Small Bowel Cancer: Risk of Tumour Growth in Small Intestine and Ways to Curb It

Gut health is an indication of an individual’s physical wellbeing. A healthy gut maintains the body’s optimum functions. However, getting diagnosed with cancer in the intestinal region is heart-rending.

Small bowel cancer is a sporadic type of cancer that starts in the – a 20 feet long tube-like structure known as the small intestine. The primary function of the small intestine is to carry digested food from the stomach into the large intestine or colon, besides absorbing nutrients into the bloodstream. The small intestine also produces hormones that trigger digestion and aid the immune system in fighting viruses and bacteria that enter the stomach via the mouth.

Though the small intestine forms a significant part of the gastrointestinal tract, this organ’s cancer is relatively rare when compared to other types of stomach-related cancers like colon, abdominal, oesophageal, and rectal cancers.

The small intestine is divided broadly into three sections – the duodenum, the jejunum, and the ileum.

The duodenum forms the first section of the small intestine, connected to the stomach, pancreatic, and bile duct. The digestive juices thus secreted from the pancreas and liver enter the small intestine via the duodenum to aid digestion. The chief function of jejunum and ileum is to absorb nutrients from the food into the bloodstream.

Types of Small Intestine Cancers

The small intestine is a powerhouse of various types of cells, and there are four major types of cancers that can occur in this organ.

  1.  Adenocarcinoma: Adenocarcinomas begin in the gland cells lining the inside of the intestine. Most of the small bowel cancers are adenocarcinomas.
  1. Neuroendocrine Tumour: Also known as carcinoid tumours, these neuroendocrine tumours (NET) are usually slow growing.
  1. Lymphoma: Lymphoma, often referred to as non-Hodgkin lymphoma, starts in the immune cells known as lymphocytes and can happen anywhere in the body, including the small intestine.
  1. Sarcoma: Sarcoma begins in the connective tissues around muscles and bones. The most common sarcoma in the small bowel is Gastrointestinal Stroma Tumour (GISTs).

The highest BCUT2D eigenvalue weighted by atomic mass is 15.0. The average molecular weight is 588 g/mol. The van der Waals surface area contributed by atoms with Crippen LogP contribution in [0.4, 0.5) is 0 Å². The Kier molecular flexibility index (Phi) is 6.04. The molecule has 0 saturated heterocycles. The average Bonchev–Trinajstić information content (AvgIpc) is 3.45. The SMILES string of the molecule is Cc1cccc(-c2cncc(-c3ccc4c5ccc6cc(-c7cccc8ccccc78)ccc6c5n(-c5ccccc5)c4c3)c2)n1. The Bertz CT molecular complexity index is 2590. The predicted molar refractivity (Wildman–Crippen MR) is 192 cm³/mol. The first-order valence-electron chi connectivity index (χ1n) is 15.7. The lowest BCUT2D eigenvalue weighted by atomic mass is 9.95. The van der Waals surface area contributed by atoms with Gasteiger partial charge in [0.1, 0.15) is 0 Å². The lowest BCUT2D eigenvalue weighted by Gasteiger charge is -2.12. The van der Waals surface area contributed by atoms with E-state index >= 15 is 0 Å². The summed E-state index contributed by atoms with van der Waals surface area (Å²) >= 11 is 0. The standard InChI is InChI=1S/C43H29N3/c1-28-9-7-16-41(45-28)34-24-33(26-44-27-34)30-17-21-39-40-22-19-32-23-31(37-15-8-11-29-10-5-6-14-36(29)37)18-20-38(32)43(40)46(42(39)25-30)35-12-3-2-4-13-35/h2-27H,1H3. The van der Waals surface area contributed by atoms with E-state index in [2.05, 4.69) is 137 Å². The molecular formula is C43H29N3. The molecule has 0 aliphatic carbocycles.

Causes of Small Bowel Cancer

It is hard to pinpoint specific reasons that might cause small intestine cancer. Like other cancers, small bowel cancer is often a result of changes in the DNA of the healthy cells in the small bowel. When these abnormal cells grow and multiply, they clump together, forming a tumour. If not treated on time, these cells invade healthy cells and tissues nearby before spreading to other organs.

Other significant risk factors include a family history of small bowel cancer, genetic mutations that can cause health conditions like Lynch syndrome, familial adenomatous polyposis (FAP) and Peutz-Jeghers syndrome (noncancerous growths in the gastrointestinal tract), and other chronic gastrointestinal diseases, and weakened immunity.

Signs and Symptoms of Small Bowel Cancer

In most cases, the signs may mimic common stomach-related ailments. However, if you constantly suffer from the following symptoms, see a doctor immediately.

Ø  Intense pain in the abdominal region

Ø  Yellowing of the eyes like jaundice

Ø  Severe fatigue and tiredness

Ø  Nausea and vomiting for unknown reasons

Ø  Unintended weight loss

Ø  Blood in the stool

Ø  Diarrhea that cannot be treated with medications and changes in the diet

Diagnosis of Small Bowel Cancer

Diagnosing small intestine cancer needs excellent expertise and is done by a very experienced oncologist. The doctor may recommend blood test and various imaging tests, including CT, MRI, PET-CT, nuclear medicine scans, and x-rays.

The patient may also have to undergo an endoscopic procedure for the doctor to view the internal organs and collect tissue samples for a biopsy.

Treatment for Small Bowel Cancer

The doctor may recommend surgery depending on the stage and location of cancer. Depending on the patient’s condition, the doctor may either opt for laparotomy (large incision on the stomach) or laparoscopy (small incisions on the region) to weed out the cancer cells.

The patient may undergo multiple chemotherapy cycles, radiation, targeted drug therapy, and immunotherapy.

Prevention

There is no definite way to prevent small bowel cancer. However, taking good care of the gut goes a long way in leading a healthy life.

Ø  Include fresh fruits and vegetables rich in dietary fibre in your daily diet

Ø  Cut down on alcohol

Ø  Quit smoking

Ø  Regular workouts

Ø  Maintain healthy weight, thus keeping the gut healthy

By Dr. S K Bala, Consultant, Surgical Oncology, HCG EKO Cancer Centre, Newtown, Kolkata.

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